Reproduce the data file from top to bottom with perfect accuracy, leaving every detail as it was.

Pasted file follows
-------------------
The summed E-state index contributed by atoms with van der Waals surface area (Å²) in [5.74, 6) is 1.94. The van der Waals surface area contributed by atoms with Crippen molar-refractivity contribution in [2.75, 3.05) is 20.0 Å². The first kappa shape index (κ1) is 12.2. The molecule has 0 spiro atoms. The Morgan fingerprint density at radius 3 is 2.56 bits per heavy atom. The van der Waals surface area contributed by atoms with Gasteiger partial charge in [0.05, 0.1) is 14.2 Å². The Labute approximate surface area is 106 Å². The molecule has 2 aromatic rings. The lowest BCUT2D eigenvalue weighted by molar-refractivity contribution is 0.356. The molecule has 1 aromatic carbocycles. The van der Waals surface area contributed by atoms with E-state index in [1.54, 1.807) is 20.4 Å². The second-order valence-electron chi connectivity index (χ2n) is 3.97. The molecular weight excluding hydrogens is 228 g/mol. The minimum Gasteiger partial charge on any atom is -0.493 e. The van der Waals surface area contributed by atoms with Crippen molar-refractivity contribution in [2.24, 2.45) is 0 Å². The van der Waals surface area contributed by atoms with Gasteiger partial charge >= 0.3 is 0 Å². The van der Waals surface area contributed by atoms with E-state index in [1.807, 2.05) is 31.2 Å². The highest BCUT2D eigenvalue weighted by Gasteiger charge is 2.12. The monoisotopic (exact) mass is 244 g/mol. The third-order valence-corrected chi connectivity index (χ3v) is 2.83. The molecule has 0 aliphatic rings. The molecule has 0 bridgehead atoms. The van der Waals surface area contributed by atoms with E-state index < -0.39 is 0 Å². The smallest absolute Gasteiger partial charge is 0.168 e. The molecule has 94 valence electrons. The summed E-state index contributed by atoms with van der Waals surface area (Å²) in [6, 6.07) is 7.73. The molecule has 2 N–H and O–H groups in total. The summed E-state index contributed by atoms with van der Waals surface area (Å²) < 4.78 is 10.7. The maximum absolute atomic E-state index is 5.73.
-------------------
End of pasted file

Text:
The summed E-state index contributed by atoms with van der Waals surface area (Å²) in [5.74, 6) is 1.94. The van der Waals surface area contributed by atoms with Crippen molar-refractivity contribution in [2.75, 3.05) is 20.0 Å². The first kappa shape index (κ1) is 12.2. The molecule has 0 spiro atoms. The Morgan fingerprint density at radius 3 is 2.56 bits per heavy atom. The van der Waals surface area contributed by atoms with Gasteiger partial charge in [0.05, 0.1) is 14.2 Å². The Labute approximate surface area is 106 Å². The molecule has 2 aromatic rings. The lowest BCUT2D eigenvalue weighted by molar-refractivity contribution is 0.356. The molecule has 1 aromatic carbocycles. The van der Waals surface area contributed by atoms with E-state index in [1.54, 1.807) is 20.4 Å². The second-order valence-electron chi connectivity index (χ2n) is 3.97. The molecular weight excluding hydrogens is 228 g/mol. The minimum Gasteiger partial charge on any atom is -0.493 e. The van der Waals surface area contributed by atoms with Crippen molar-refractivity contribution in [2.24, 2.45) is 0 Å². The van der Waals surface area contributed by atoms with Gasteiger partial charge >= 0.3 is 0 Å². The van der Waals surface area contributed by atoms with E-state index in [1.807, 2.05) is 31.2 Å². The highest BCUT2D eigenvalue weighted by Gasteiger charge is 2.12. The monoisotopic (exact) mass is 244 g/mol. The third-order valence-corrected chi connectivity index (χ3v) is 2.83. The molecule has 0 aliphatic rings. The molecule has 0 bridgehead atoms. The van der Waals surface area contributed by atoms with E-state index < -0.39 is 0 Å². The smallest absolute Gasteiger partial charge is 0.168 e. The molecule has 94 valence electrons. The summed E-state index contributed by atoms with van der Waals surface area (Å²) in [6, 6.07) is 7.73. The molecule has 2 N–H and O–H groups in total. The summed E-state index contributed by atoms with van der Waals surface area (Å²) < 4.78 is 10.7. The maximum absolute atomic E-state index is 5.73.